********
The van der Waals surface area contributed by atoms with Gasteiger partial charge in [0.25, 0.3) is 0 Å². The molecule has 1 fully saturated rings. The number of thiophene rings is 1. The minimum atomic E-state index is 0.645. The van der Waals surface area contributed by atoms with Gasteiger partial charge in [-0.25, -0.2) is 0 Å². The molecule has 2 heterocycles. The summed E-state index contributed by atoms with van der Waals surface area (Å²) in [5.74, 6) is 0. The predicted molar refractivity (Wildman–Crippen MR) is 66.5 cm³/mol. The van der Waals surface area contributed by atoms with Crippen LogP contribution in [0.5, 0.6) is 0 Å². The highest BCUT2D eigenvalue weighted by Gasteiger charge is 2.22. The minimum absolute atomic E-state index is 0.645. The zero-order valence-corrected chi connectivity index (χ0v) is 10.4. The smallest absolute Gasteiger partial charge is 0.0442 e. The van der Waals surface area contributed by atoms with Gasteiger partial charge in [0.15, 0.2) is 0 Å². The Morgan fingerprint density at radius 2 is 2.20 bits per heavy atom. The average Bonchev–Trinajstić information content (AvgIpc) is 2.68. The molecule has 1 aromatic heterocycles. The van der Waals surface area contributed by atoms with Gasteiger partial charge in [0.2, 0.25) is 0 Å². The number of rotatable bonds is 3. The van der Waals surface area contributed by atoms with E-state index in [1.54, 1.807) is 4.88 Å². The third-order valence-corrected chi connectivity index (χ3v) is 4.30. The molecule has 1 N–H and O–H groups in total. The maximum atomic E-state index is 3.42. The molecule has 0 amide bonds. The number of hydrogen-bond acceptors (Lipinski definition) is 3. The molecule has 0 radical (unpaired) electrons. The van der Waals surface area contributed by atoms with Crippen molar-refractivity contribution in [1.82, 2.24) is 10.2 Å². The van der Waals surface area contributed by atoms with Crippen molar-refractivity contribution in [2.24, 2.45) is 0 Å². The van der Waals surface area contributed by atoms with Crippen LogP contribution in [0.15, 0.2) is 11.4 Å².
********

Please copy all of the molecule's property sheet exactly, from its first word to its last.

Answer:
The van der Waals surface area contributed by atoms with Gasteiger partial charge in [0.25, 0.3) is 0 Å². The molecule has 1 fully saturated rings. The number of thiophene rings is 1. The minimum atomic E-state index is 0.645. The van der Waals surface area contributed by atoms with Gasteiger partial charge in [-0.25, -0.2) is 0 Å². The molecule has 2 heterocycles. The summed E-state index contributed by atoms with van der Waals surface area (Å²) in [5.74, 6) is 0. The predicted molar refractivity (Wildman–Crippen MR) is 66.5 cm³/mol. The van der Waals surface area contributed by atoms with Crippen LogP contribution in [0.5, 0.6) is 0 Å². The highest BCUT2D eigenvalue weighted by Gasteiger charge is 2.22. The minimum absolute atomic E-state index is 0.645. The zero-order valence-corrected chi connectivity index (χ0v) is 10.4. The smallest absolute Gasteiger partial charge is 0.0442 e. The van der Waals surface area contributed by atoms with Gasteiger partial charge in [0.15, 0.2) is 0 Å². The Morgan fingerprint density at radius 2 is 2.20 bits per heavy atom. The average Bonchev–Trinajstić information content (AvgIpc) is 2.68. The molecule has 1 aromatic heterocycles. The van der Waals surface area contributed by atoms with Gasteiger partial charge in [0.2, 0.25) is 0 Å². The number of rotatable bonds is 3. The van der Waals surface area contributed by atoms with E-state index in [1.54, 1.807) is 4.88 Å². The third-order valence-corrected chi connectivity index (χ3v) is 4.30. The molecule has 1 N–H and O–H groups in total. The maximum atomic E-state index is 3.42. The molecule has 0 amide bonds. The number of hydrogen-bond acceptors (Lipinski definition) is 3. The molecule has 0 radical (unpaired) electrons. The van der Waals surface area contributed by atoms with Crippen molar-refractivity contribution in [1.82, 2.24) is 10.2 Å². The van der Waals surface area contributed by atoms with Crippen molar-refractivity contribution in [2.24, 2.45) is 0 Å². The van der Waals surface area contributed by atoms with Crippen LogP contribution in [0.15, 0.2) is 11.4 Å².